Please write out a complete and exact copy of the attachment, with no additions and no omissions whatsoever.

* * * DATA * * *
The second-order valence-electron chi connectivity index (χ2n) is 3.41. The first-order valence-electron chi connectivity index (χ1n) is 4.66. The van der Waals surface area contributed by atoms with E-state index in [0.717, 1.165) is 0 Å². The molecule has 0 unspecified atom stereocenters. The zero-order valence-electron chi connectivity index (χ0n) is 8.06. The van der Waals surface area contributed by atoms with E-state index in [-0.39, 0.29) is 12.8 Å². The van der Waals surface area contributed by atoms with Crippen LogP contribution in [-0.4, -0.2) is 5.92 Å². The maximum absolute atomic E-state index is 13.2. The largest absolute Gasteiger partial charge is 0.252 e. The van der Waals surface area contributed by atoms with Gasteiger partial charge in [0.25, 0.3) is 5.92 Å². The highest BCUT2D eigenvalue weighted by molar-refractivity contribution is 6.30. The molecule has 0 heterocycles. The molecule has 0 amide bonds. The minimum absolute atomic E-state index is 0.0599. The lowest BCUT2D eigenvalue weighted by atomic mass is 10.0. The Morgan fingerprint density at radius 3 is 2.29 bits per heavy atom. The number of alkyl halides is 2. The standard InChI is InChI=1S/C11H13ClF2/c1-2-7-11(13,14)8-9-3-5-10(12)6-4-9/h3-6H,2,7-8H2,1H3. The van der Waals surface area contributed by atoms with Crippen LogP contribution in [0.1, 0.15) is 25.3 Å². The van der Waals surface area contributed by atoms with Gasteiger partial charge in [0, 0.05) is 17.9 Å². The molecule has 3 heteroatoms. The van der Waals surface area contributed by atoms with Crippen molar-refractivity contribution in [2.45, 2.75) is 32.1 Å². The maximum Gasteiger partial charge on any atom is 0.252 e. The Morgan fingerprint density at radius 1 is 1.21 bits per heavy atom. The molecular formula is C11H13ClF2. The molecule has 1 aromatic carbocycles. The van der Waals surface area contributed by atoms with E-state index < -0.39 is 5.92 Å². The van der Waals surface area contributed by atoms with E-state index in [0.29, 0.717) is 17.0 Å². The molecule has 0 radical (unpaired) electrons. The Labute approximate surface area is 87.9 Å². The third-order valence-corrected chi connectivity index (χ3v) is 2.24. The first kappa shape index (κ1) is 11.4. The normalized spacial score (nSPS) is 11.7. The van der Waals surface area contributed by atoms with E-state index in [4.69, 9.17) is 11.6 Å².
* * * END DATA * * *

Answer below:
The second-order valence-electron chi connectivity index (χ2n) is 3.41. The first-order valence-electron chi connectivity index (χ1n) is 4.66. The van der Waals surface area contributed by atoms with E-state index in [0.717, 1.165) is 0 Å². The molecule has 0 unspecified atom stereocenters. The zero-order valence-electron chi connectivity index (χ0n) is 8.06. The van der Waals surface area contributed by atoms with E-state index in [-0.39, 0.29) is 12.8 Å². The van der Waals surface area contributed by atoms with Crippen LogP contribution in [-0.4, -0.2) is 5.92 Å². The maximum absolute atomic E-state index is 13.2. The largest absolute Gasteiger partial charge is 0.252 e. The van der Waals surface area contributed by atoms with Gasteiger partial charge in [0.25, 0.3) is 5.92 Å². The highest BCUT2D eigenvalue weighted by molar-refractivity contribution is 6.30. The molecule has 0 heterocycles. The molecule has 0 amide bonds. The minimum absolute atomic E-state index is 0.0599. The lowest BCUT2D eigenvalue weighted by atomic mass is 10.0. The Morgan fingerprint density at radius 3 is 2.29 bits per heavy atom. The number of alkyl halides is 2. The standard InChI is InChI=1S/C11H13ClF2/c1-2-7-11(13,14)8-9-3-5-10(12)6-4-9/h3-6H,2,7-8H2,1H3. The van der Waals surface area contributed by atoms with Crippen LogP contribution in [0.1, 0.15) is 25.3 Å². The van der Waals surface area contributed by atoms with Gasteiger partial charge in [0, 0.05) is 17.9 Å². The molecule has 3 heteroatoms. The van der Waals surface area contributed by atoms with Crippen molar-refractivity contribution in [2.45, 2.75) is 32.1 Å². The maximum Gasteiger partial charge on any atom is 0.252 e. The Morgan fingerprint density at radius 1 is 1.21 bits per heavy atom. The molecular formula is C11H13ClF2. The molecule has 1 aromatic carbocycles. The van der Waals surface area contributed by atoms with E-state index < -0.39 is 5.92 Å². The van der Waals surface area contributed by atoms with E-state index in [0.29, 0.717) is 17.0 Å². The molecule has 0 radical (unpaired) electrons. The Labute approximate surface area is 87.9 Å². The third-order valence-corrected chi connectivity index (χ3v) is 2.24. The first kappa shape index (κ1) is 11.4. The normalized spacial score (nSPS) is 11.7. The van der Waals surface area contributed by atoms with E-state index in [4.69, 9.17) is 11.6 Å².